From weather bomb to meteor showers: spectacular display of shooting stars and more snow for Northern Ireland
Days after a weather bomb sent high winds and heavy showers sweeping across northern parts of the UK, Northern Ireland is facing more snow as forecasters warned of wintry showers even at low levels.
Temperatures were due to plunge as low as -4C overnight in the notorious frost hollow of Katesbridge, Co Down, while snow was expected to blanket much of the northern part of the province.
Forecasters MeteoGroup said a front of wintry showers would push south today followed by milder air and this morning would see a mixture of snow, rain and sleet.
The weather is expected to turn milder this evening as cold, patchy rain spreads from the Atlantic, followed by more patchy rain tomorrow morning, which is expected to clear east during the day.
Forecaster Matt Martin said: "There is an Icelandic low just to the east of Iceland which will push through that weather front on Sunday and behind that there is going to be a cool maritime air flow, and then strong winds on the north coast.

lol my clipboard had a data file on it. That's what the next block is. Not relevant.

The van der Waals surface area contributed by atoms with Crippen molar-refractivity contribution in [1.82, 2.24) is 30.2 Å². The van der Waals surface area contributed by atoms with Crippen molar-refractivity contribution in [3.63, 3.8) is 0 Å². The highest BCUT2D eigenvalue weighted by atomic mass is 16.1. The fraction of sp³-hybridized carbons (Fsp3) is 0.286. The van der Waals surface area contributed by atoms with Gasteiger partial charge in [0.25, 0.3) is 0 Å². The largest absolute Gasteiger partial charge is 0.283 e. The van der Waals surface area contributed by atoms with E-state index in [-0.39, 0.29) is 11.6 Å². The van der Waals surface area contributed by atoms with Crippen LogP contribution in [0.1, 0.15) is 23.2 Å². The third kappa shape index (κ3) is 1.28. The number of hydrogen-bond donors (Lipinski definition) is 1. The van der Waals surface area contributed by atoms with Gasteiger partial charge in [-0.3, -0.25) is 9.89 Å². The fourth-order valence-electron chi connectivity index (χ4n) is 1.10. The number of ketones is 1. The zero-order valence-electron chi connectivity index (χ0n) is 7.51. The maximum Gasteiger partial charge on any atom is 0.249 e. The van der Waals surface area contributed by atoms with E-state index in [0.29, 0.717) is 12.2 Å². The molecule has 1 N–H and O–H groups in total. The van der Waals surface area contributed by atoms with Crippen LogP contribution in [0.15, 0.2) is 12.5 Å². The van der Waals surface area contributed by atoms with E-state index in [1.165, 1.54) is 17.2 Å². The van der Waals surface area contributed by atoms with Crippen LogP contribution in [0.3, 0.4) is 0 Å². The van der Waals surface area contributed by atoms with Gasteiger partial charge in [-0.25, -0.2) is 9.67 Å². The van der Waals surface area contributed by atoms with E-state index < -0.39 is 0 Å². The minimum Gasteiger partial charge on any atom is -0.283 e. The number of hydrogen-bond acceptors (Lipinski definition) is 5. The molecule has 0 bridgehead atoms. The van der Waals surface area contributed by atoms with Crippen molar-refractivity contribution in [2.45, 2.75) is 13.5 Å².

"On Monday there will still be a few wintry showers and then on Tuesday it is back to milder weather."
On Thursday, much of Northern Ireland was affected by snow showers, particularly higher land such as Gortin, Shane's Hill, Ballycastle and Slieve Binnian, which saw drifting snow. Temperatures fell to -3C in Killylane in Co Antrim.
If it's clear, tonight could be the perfect opportunity to watch the Geminid meteor shower as it reaches its peak.
Irish Astronomical Association spokesman Terry Moseley said the shooting stars can be seen from anywhere that the sky is clear and dark.
"You'll need to be well away from cities and towns to escape the light pollution, and you should look for a site with a good clear view all round, if possible," he said.
"The number of meteors will increase as the night progresses, but the Moon will rise about midnight, so the best time to observe will be from about 10pm until midnight.
"The Geminids are the highlight of the meteor observing year, with dependably high rates, and a good percentage of really bright meteors, or fireballs.
"It is also a good opportunity to observe the International Space Station, which is making a series of passes over Ireland in the early evenings. For example, there will be a nice pass on Saturday evening starting about 6.35pm."